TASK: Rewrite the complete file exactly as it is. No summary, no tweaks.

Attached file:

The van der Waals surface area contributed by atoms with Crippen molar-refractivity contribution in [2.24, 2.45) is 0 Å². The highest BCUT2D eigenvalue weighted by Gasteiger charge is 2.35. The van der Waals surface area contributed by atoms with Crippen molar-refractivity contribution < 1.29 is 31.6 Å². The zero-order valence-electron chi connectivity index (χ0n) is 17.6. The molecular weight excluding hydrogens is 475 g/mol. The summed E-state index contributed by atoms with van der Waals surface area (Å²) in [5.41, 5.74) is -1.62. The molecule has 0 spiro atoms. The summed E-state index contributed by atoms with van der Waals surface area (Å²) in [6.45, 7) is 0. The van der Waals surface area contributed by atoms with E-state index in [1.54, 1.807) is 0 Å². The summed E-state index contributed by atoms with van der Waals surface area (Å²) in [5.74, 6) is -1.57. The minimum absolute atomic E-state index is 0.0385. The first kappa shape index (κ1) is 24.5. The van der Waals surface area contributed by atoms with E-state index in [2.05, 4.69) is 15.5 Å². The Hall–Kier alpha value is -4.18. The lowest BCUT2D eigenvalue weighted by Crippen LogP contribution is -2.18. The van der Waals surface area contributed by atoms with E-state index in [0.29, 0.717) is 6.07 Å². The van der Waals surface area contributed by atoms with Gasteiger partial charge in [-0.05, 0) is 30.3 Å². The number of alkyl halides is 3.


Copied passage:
The van der Waals surface area contributed by atoms with Crippen molar-refractivity contribution in [2.24, 2.45) is 0 Å². The highest BCUT2D eigenvalue weighted by Gasteiger charge is 2.35. The van der Waals surface area contributed by atoms with Crippen molar-refractivity contribution < 1.29 is 31.6 Å². The zero-order valence-electron chi connectivity index (χ0n) is 17.6. The molecular weight excluding hydrogens is 475 g/mol. The summed E-state index contributed by atoms with van der Waals surface area (Å²) in [5.41, 5.74) is -1.62. The molecule has 0 spiro atoms. The summed E-state index contributed by atoms with van der Waals surface area (Å²) in [6.45, 7) is 0. The van der Waals surface area contributed by atoms with E-state index in [1.54, 1.807) is 0 Å². The summed E-state index contributed by atoms with van der Waals surface area (Å²) in [5.74, 6) is -1.57. The minimum absolute atomic E-state index is 0.0385. The first kappa shape index (κ1) is 24.5. The van der Waals surface area contributed by atoms with E-state index in [2.05, 4.69) is 15.5 Å². The Hall–Kier alpha value is -4.18. The lowest BCUT2D eigenvalue weighted by Crippen LogP contribution is -2.18. The van der Waals surface area contributed by atoms with E-state index in [0.29, 0.717) is 6.07 Å². The van der Waals surface area contributed by atoms with Gasteiger partial charge in [-0.05, 0) is 30.3 Å². The number of alkyl halides is 3.